From basket weaving, we rode another 20 minutes to a family-run rice wine distillery. Here, I learned a lot about how this family makes their wine using large mental boilers, clay pots, and a large cement cistern-style filtration container. Their daughter explained to me, in English, how much rice is needed per batch, how long each batch takes to distill, and how much each jug is worth. She mentioned that nothing gets left behind. The leftover rice is what she uses as feed for the pigs she and her brother raise to sell at the market.
The sun was starting to get hot at this point, but the tour wasn’t over yet. After the rice wine distillery, we rode to our last location, a piggy bank factory. Here, I learned about the entire process of piggy bank making; the gathering of the clay, the making of the models, the kiln for baking, and the decorating phase. This factory had a variety of styles of banks, including turtles, pumpkins, and __ to name a few. It was eye-opening at how much time and effort went into each of these piggy banks.
It was closing in on 11:00 am, and the sun was in full effect. I could tell that the ride home from the factory was going to be a toasty one. During the ride home, he made a pitstop at a local sugar cane drink cart, where we both drank the sweet beverage. It was refreshing and satisfying drink. A perfect finale to an amazing morning.
My day didn’t end here. My third installment of my rabies shot vaccination was due. The staff at Onederz Hostel were beyond helpful, and provided me with several possibly locations. You see, at this point, the rabies vaccination was in short supply, so not every clinic had them available. Thankfully, one of the locations had it available for 60 USD and it was a quick and painless experience. The doctor even spoke perfect English.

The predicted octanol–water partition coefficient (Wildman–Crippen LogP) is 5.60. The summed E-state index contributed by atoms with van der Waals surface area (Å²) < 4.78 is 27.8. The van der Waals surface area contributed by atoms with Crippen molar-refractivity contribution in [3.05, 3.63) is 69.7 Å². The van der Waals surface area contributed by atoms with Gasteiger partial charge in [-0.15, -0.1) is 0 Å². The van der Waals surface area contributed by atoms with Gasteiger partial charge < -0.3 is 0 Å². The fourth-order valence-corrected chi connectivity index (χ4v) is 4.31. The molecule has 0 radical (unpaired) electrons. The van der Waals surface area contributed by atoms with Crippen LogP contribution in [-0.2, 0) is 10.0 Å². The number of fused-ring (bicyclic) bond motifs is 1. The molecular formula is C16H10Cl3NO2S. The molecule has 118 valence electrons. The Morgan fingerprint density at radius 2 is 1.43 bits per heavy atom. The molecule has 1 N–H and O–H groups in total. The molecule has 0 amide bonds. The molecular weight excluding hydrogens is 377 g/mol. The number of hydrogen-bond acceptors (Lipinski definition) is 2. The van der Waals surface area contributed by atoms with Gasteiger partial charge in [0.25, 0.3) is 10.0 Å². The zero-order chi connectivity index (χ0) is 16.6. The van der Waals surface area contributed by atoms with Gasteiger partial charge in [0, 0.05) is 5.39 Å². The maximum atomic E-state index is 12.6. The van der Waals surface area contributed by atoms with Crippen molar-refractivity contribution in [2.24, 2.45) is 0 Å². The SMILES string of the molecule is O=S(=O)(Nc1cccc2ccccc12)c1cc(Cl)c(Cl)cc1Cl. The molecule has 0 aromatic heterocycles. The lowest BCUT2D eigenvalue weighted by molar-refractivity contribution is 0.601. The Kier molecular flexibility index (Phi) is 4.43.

Asana Old Wooden House Cocktail Class
The remaining portion of my afternoon was uneventful. I spent most of it lounging in the hostel, organizing photos, taking notes/journaling (I’m the worst), and socializing. At about 6 o’clock, I set out to another non-Angkor adventure, a Khmer Cocktail Class at Asana Old Wooden House.
When I travel, I occasionally look for non-active type activities. Upon several google searches (I originally thought maybe a cooking class), I stumbled across this 1.5 hour cocktail class for 15 USD and knew I just had to do it.
I arrive a little early for the class, which allowed me a few minutes to wander the old wooden house and watch my bartender/teacher set up. I was the only one signed up for the class. This gave me another one-on-one personalized experience.
The class started off with a little learning session about the ingredients used for several of the cocktails and a tasting of Sombais’ infused rice spirit. Following the learning session, my bartender slowly walked me through the process of creating three different Khmer style cocktails.
The first cocktail created was the Ginger Mojito, made with white and dark rum, freshly crushed ginger, lime, and fresh mint tea leaves. Tamarind Sauce was the second cocktail on the menu. It was made with white rum, fresh tamarind juice, rice paddy leaves, and kaffir lime leaves. The third cocktail was my choice and I chose a cocktail called Little Sweet. This cocktail is made with gin, wild ginger, sugarcane juice and turmeric, garnished with tamarind root and lime. This activity was worth every dollar and it was so peaceful being alone learning about the Khmer cocktails.
I ended my night with a one hour food massage, MUCH NEEDED, and ice cream rolls. Laura and I had plans for the next morning with one final sunrise Angkor adventure with Morl. Stay tuned to read about how we spent a third day at Angkor.